Immunoglobulin Function on the Epithelial Surfaces

A special issue of Antibodies (ISSN 2073-4468).

Deadline for manuscript submissions: closed (30 April 2022) | Viewed by 224

Special Issue Editor

Department of Immunology, Faculty of General Medicine, University of Debrecen, Debrecen, Hungary
Interests: antibody-based immunoassay immunology; innate immunology; dendritic cells; neutrophil granulocytes; flow cytometry

Special Issue Information

Dear Colleagues,

Mucosal tissues have delicate immune mechanisms to maintain the normal function of the mucosa-associated organ systems. The cellular and humoral elements of the immune system help to keep a fine balance between the host and the commensal microbiota, which could represent a threat but also provide materials with vital importance for the proper physiological function of the body. Microbiological studies have suggested diverse roles for normal microbiota: Defense against pathogenic microbe variants, contribution in the normal physiological state of various organs versus appearance of destructive autoinflammatory diseases, and even the life span of the individual are among the various topics that have been associated with the presence of the diverse microbiota. The classical secreted immunoglobulins—IgA and IgM—could play a vital role in the composition of the microbiota at the mucosal surfaces. IgG can also appear on the surface of diverse mucosal compartments. Several questions and uncertainties should be examined in connection with these antibodies, and various topics needs scientific evidence-based clarification and more detailed examinations. What do we know about the detailed specificity of these immunoglobulin isotypes? What type of protection could the secretory fragment of the poly Ig receptor provide against the degradation of the secretory antibodies, or does it have any new function that should be known? What is the role of the breast milk antibodies in the microbial colonization of neonatal intestines? How do the secreted antibodies take part in the microbial “shelter function” of the appendix vermiformis? What is the distribution and the composition of the different immunoglobulin isotypes in the different mucosal compartments of the body? Do the “secreted” IgG molecules have fundamentally different roles from the IgA and IgM molecules? Are autoinflammatory diseases of the mucosa associated with the disturbances of the composition of secreted immunoglobulins? The Special Issue will welcome new findings in connection with these topics. In vivo, in vitro, and even in silico studies are welcomed.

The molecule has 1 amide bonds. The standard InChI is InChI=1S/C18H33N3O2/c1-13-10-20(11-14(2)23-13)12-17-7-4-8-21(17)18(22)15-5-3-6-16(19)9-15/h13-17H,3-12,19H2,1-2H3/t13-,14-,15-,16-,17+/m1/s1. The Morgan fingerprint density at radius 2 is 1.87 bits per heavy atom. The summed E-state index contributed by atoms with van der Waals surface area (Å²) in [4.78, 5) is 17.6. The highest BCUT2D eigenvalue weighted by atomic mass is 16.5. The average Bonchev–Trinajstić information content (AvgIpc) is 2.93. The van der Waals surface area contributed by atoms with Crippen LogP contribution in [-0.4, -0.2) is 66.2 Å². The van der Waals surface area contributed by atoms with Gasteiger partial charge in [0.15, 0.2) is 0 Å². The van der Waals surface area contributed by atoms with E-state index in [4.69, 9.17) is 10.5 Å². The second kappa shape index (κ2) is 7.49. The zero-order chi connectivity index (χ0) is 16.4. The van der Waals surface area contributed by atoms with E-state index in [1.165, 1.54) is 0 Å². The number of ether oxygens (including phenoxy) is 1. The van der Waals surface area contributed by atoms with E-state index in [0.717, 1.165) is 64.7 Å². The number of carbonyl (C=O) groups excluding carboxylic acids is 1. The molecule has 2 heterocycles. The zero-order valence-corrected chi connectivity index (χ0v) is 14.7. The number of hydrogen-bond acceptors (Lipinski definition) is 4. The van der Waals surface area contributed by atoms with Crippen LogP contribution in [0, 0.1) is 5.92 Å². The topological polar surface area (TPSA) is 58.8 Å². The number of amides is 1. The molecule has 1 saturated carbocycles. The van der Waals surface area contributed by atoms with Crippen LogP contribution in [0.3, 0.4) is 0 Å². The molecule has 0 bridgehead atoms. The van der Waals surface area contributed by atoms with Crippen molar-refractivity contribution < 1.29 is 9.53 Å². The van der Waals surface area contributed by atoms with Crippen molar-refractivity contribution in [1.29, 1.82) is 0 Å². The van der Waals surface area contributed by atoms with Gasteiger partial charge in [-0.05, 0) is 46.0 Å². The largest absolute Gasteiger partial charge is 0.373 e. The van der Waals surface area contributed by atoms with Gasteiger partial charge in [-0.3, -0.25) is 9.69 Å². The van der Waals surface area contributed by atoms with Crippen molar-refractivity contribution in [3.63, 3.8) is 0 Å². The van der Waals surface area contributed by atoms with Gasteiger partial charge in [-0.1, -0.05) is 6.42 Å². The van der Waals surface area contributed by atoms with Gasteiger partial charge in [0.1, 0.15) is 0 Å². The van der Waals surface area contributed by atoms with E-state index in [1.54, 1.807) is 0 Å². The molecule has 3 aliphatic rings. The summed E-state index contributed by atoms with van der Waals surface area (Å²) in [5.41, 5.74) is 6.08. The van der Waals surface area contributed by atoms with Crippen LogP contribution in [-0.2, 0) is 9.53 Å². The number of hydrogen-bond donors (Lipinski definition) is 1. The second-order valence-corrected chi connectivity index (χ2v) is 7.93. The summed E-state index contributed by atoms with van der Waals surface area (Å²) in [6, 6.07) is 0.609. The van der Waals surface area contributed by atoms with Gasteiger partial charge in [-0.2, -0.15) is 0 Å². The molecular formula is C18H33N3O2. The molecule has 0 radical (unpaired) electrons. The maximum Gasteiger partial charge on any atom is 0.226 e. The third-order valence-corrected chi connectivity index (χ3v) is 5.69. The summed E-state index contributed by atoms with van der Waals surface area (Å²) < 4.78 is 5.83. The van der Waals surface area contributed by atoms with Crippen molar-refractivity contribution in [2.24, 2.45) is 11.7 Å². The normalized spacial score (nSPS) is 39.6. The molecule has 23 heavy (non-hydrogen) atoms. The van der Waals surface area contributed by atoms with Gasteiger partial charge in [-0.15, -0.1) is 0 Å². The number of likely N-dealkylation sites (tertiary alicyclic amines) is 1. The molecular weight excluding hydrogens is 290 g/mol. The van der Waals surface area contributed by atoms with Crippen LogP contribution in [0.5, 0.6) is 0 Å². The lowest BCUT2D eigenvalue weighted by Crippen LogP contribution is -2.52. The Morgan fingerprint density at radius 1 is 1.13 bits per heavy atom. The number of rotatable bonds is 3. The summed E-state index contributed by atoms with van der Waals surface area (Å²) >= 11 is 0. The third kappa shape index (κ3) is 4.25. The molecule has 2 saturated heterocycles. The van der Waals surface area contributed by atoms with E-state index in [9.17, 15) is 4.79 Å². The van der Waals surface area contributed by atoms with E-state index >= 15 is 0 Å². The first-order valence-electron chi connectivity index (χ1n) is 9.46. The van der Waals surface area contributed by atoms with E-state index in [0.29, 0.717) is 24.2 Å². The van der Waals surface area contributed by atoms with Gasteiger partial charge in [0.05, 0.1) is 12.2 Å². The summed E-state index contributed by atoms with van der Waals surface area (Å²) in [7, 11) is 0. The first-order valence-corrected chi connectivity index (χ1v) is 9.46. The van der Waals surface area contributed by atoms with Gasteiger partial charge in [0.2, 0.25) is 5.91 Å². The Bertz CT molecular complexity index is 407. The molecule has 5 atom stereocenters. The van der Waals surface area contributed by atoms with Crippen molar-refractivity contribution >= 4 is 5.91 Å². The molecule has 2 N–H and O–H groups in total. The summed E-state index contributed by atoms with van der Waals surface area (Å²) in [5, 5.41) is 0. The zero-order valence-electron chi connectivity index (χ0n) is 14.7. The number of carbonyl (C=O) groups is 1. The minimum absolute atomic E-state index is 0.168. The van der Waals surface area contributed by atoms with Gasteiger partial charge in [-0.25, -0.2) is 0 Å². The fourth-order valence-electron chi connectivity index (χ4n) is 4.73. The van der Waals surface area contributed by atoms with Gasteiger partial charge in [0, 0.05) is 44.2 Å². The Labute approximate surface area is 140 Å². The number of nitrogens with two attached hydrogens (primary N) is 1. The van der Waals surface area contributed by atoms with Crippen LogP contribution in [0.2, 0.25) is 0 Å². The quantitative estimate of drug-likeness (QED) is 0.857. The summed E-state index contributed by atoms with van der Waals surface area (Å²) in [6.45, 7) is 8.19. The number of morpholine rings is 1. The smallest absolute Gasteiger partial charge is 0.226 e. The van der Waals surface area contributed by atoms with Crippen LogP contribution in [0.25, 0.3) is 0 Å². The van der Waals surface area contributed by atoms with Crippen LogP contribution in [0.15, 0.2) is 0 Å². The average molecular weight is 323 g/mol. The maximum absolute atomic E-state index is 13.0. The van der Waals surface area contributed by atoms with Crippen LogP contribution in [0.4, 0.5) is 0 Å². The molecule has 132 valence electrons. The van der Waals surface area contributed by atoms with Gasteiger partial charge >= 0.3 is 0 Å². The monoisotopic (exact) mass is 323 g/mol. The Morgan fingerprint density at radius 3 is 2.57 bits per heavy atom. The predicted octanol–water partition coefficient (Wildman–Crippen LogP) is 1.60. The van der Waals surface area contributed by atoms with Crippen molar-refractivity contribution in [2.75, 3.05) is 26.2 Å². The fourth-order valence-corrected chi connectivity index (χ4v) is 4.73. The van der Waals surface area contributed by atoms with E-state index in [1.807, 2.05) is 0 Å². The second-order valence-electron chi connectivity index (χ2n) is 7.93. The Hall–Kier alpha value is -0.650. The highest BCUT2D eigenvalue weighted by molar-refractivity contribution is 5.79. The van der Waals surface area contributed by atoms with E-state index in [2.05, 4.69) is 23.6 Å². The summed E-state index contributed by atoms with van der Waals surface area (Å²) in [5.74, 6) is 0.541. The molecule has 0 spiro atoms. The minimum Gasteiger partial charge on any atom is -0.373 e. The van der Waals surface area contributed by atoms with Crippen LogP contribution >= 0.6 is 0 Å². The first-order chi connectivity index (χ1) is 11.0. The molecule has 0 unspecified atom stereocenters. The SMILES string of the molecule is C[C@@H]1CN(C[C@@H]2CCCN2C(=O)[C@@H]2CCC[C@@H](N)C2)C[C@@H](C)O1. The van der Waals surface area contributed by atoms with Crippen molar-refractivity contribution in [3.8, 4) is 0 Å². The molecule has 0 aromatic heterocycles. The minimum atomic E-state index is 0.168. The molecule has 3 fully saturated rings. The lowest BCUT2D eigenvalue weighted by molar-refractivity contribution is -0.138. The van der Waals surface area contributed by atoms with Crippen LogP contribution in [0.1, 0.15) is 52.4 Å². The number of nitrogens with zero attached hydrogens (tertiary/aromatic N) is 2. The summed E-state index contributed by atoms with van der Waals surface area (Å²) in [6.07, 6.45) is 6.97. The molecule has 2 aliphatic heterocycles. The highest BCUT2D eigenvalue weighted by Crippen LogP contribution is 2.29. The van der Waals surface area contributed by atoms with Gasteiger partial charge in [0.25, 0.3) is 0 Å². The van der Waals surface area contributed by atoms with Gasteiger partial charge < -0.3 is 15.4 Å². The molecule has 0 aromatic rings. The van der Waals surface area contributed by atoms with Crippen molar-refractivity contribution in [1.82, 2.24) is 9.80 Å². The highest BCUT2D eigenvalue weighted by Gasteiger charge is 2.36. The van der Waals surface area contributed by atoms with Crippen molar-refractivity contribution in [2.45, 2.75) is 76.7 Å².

Dr. Gogolák Péte
Guest Editor

Manuscript Submission Information

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  • mucosal immunity
  • secreted IgA, IgM, IgG
  • antigen specificity
  • immunoglobulin transport
  • secretory fragment
  • breast milk, saliva, tear
  • antibody isotype distribution
  • appendix (vermiformis)
  • microbial colonization

Published Papers

There is no accepted submissions to this special issue at this moment.
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